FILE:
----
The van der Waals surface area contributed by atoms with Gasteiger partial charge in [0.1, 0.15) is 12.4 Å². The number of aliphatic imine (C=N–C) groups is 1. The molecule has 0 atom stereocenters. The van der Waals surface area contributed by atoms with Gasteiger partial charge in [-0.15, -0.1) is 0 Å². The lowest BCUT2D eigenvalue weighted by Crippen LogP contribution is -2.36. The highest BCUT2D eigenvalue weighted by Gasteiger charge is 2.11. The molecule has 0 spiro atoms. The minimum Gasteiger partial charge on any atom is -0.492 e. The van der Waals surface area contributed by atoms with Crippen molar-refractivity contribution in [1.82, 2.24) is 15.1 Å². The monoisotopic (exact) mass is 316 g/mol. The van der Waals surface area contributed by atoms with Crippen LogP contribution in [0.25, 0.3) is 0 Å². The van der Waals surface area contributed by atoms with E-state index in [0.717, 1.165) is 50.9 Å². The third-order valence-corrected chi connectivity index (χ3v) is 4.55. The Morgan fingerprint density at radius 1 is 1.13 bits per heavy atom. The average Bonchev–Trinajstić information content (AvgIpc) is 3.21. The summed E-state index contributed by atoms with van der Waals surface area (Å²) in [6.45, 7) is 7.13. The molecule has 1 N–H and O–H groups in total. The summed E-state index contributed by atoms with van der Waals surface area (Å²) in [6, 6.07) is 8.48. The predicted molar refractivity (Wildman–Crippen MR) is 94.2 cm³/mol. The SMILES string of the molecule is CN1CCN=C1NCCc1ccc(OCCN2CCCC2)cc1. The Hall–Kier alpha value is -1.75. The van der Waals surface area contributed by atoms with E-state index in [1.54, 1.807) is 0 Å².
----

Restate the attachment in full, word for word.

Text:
The van der Waals surface area contributed by atoms with Gasteiger partial charge in [0.1, 0.15) is 12.4 Å². The number of aliphatic imine (C=N–C) groups is 1. The molecule has 0 atom stereocenters. The van der Waals surface area contributed by atoms with Gasteiger partial charge in [-0.15, -0.1) is 0 Å². The lowest BCUT2D eigenvalue weighted by Crippen LogP contribution is -2.36. The highest BCUT2D eigenvalue weighted by Gasteiger charge is 2.11. The molecule has 0 spiro atoms. The minimum Gasteiger partial charge on any atom is -0.492 e. The van der Waals surface area contributed by atoms with Crippen molar-refractivity contribution in [1.82, 2.24) is 15.1 Å². The monoisotopic (exact) mass is 316 g/mol. The van der Waals surface area contributed by atoms with Crippen LogP contribution in [0.25, 0.3) is 0 Å². The van der Waals surface area contributed by atoms with E-state index in [0.717, 1.165) is 50.9 Å². The third-order valence-corrected chi connectivity index (χ3v) is 4.55. The Morgan fingerprint density at radius 1 is 1.13 bits per heavy atom. The average Bonchev–Trinajstić information content (AvgIpc) is 3.21. The summed E-state index contributed by atoms with van der Waals surface area (Å²) in [6.45, 7) is 7.13. The molecule has 1 N–H and O–H groups in total. The summed E-state index contributed by atoms with van der Waals surface area (Å²) in [6, 6.07) is 8.48. The predicted molar refractivity (Wildman–Crippen MR) is 94.2 cm³/mol. The SMILES string of the molecule is CN1CCN=C1NCCc1ccc(OCCN2CCCC2)cc1. The Hall–Kier alpha value is -1.75. The van der Waals surface area contributed by atoms with E-state index in [1.54, 1.807) is 0 Å².